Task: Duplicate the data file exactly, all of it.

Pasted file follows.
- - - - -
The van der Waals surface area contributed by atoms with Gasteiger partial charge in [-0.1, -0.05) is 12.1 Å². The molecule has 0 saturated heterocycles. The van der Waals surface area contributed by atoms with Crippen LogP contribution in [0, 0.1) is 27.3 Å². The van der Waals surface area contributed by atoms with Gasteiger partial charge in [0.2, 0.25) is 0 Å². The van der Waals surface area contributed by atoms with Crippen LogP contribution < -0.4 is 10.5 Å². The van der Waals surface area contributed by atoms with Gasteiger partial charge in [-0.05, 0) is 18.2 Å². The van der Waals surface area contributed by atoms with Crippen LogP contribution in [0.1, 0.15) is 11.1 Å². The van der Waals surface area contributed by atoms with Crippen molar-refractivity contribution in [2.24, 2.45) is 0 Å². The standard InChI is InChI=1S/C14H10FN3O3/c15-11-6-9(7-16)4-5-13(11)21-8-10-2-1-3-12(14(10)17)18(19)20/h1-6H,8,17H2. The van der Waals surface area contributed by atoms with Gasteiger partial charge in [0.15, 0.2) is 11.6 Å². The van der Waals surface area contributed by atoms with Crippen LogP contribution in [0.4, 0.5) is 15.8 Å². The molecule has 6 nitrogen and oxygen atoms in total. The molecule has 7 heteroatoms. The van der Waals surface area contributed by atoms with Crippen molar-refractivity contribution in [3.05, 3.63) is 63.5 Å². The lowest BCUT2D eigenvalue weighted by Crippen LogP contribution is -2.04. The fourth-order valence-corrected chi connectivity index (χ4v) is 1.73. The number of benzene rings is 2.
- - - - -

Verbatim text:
The van der Waals surface area contributed by atoms with Gasteiger partial charge in [-0.1, -0.05) is 12.1 Å². The molecule has 0 saturated heterocycles. The van der Waals surface area contributed by atoms with Crippen LogP contribution in [0, 0.1) is 27.3 Å². The van der Waals surface area contributed by atoms with Gasteiger partial charge in [0.2, 0.25) is 0 Å². The van der Waals surface area contributed by atoms with Crippen LogP contribution < -0.4 is 10.5 Å². The van der Waals surface area contributed by atoms with Gasteiger partial charge in [-0.05, 0) is 18.2 Å². The van der Waals surface area contributed by atoms with Crippen LogP contribution in [0.1, 0.15) is 11.1 Å². The van der Waals surface area contributed by atoms with Crippen molar-refractivity contribution in [2.24, 2.45) is 0 Å². The standard InChI is InChI=1S/C14H10FN3O3/c15-11-6-9(7-16)4-5-13(11)21-8-10-2-1-3-12(14(10)17)18(19)20/h1-6H,8,17H2. The van der Waals surface area contributed by atoms with Gasteiger partial charge in [0.15, 0.2) is 11.6 Å². The van der Waals surface area contributed by atoms with Crippen LogP contribution in [0.4, 0.5) is 15.8 Å². The molecule has 6 nitrogen and oxygen atoms in total. The molecule has 7 heteroatoms. The van der Waals surface area contributed by atoms with Crippen molar-refractivity contribution in [3.05, 3.63) is 63.5 Å². The lowest BCUT2D eigenvalue weighted by Crippen LogP contribution is -2.04. The fourth-order valence-corrected chi connectivity index (χ4v) is 1.73. The number of benzene rings is 2.